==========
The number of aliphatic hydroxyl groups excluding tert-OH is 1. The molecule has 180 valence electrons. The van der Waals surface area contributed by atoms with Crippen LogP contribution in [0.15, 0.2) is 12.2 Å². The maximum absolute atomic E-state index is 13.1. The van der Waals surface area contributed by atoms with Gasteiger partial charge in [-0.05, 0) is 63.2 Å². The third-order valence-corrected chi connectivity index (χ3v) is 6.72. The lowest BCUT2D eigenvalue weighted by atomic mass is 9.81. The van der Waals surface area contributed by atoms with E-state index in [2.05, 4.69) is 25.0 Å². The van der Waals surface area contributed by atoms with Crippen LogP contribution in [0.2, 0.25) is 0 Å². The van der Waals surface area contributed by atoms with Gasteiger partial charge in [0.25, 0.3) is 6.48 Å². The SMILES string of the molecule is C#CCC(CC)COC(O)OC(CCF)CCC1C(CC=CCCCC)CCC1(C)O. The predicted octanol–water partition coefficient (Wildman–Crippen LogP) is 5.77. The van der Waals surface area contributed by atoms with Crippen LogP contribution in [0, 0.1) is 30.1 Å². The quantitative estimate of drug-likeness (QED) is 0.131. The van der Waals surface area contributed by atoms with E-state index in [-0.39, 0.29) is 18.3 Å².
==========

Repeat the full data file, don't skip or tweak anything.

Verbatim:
The number of aliphatic hydroxyl groups excluding tert-OH is 1. The molecule has 180 valence electrons. The van der Waals surface area contributed by atoms with Crippen LogP contribution in [0.15, 0.2) is 12.2 Å². The maximum absolute atomic E-state index is 13.1. The van der Waals surface area contributed by atoms with Gasteiger partial charge in [-0.05, 0) is 63.2 Å². The third-order valence-corrected chi connectivity index (χ3v) is 6.72. The lowest BCUT2D eigenvalue weighted by atomic mass is 9.81. The van der Waals surface area contributed by atoms with E-state index in [2.05, 4.69) is 25.0 Å². The van der Waals surface area contributed by atoms with Crippen LogP contribution in [0.2, 0.25) is 0 Å². The van der Waals surface area contributed by atoms with Gasteiger partial charge in [0.25, 0.3) is 6.48 Å². The SMILES string of the molecule is C#CCC(CC)COC(O)OC(CCF)CCC1C(CC=CCCCC)CCC1(C)O. The predicted octanol–water partition coefficient (Wildman–Crippen LogP) is 5.77. The van der Waals surface area contributed by atoms with Crippen LogP contribution in [0, 0.1) is 30.1 Å². The quantitative estimate of drug-likeness (QED) is 0.131. The van der Waals surface area contributed by atoms with E-state index in [-0.39, 0.29) is 18.3 Å².